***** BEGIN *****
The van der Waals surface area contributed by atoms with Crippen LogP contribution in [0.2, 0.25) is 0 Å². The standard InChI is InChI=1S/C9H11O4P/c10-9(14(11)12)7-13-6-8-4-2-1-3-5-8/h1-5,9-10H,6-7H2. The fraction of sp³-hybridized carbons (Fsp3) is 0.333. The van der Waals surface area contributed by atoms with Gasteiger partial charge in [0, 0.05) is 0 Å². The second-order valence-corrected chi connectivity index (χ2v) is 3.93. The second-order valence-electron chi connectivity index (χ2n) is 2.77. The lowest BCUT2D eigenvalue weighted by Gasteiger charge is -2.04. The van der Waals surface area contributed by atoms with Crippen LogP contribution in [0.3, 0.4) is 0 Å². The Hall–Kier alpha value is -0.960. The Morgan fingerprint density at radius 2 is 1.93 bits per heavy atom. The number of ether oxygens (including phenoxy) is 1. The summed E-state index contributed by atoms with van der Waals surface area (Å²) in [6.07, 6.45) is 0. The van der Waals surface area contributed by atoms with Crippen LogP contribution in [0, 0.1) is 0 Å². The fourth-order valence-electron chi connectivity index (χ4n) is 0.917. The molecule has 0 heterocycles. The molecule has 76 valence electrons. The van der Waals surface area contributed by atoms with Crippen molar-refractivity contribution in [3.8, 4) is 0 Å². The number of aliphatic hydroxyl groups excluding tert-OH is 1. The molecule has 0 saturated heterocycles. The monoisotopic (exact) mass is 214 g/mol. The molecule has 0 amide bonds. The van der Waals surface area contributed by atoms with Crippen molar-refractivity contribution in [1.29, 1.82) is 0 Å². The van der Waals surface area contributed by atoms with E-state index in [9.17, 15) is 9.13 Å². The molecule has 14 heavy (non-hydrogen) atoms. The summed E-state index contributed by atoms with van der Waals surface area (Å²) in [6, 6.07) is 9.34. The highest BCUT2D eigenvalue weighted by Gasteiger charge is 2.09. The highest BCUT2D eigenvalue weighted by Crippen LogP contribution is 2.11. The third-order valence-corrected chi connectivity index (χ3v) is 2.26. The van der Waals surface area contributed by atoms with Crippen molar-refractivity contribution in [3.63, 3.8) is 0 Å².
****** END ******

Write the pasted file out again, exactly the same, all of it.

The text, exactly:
The van der Waals surface area contributed by atoms with Crippen LogP contribution in [0.2, 0.25) is 0 Å². The standard InChI is InChI=1S/C9H11O4P/c10-9(14(11)12)7-13-6-8-4-2-1-3-5-8/h1-5,9-10H,6-7H2. The fraction of sp³-hybridized carbons (Fsp3) is 0.333. The van der Waals surface area contributed by atoms with Gasteiger partial charge in [0, 0.05) is 0 Å². The second-order valence-corrected chi connectivity index (χ2v) is 3.93. The second-order valence-electron chi connectivity index (χ2n) is 2.77. The lowest BCUT2D eigenvalue weighted by Gasteiger charge is -2.04. The van der Waals surface area contributed by atoms with Crippen LogP contribution in [0.3, 0.4) is 0 Å². The Hall–Kier alpha value is -0.960. The Morgan fingerprint density at radius 2 is 1.93 bits per heavy atom. The number of ether oxygens (including phenoxy) is 1. The summed E-state index contributed by atoms with van der Waals surface area (Å²) in [6.07, 6.45) is 0. The van der Waals surface area contributed by atoms with Crippen LogP contribution in [0, 0.1) is 0 Å². The fourth-order valence-electron chi connectivity index (χ4n) is 0.917. The molecule has 0 heterocycles. The molecule has 76 valence electrons. The van der Waals surface area contributed by atoms with Crippen molar-refractivity contribution in [3.8, 4) is 0 Å². The number of aliphatic hydroxyl groups excluding tert-OH is 1. The molecule has 0 saturated heterocycles. The monoisotopic (exact) mass is 214 g/mol. The molecule has 0 amide bonds. The van der Waals surface area contributed by atoms with Crippen molar-refractivity contribution in [1.29, 1.82) is 0 Å². The van der Waals surface area contributed by atoms with E-state index in [9.17, 15) is 9.13 Å². The molecule has 14 heavy (non-hydrogen) atoms. The summed E-state index contributed by atoms with van der Waals surface area (Å²) in [6, 6.07) is 9.34. The highest BCUT2D eigenvalue weighted by Gasteiger charge is 2.09. The highest BCUT2D eigenvalue weighted by Crippen LogP contribution is 2.11. The third-order valence-corrected chi connectivity index (χ3v) is 2.26. The van der Waals surface area contributed by atoms with Crippen molar-refractivity contribution in [3.63, 3.8) is 0 Å².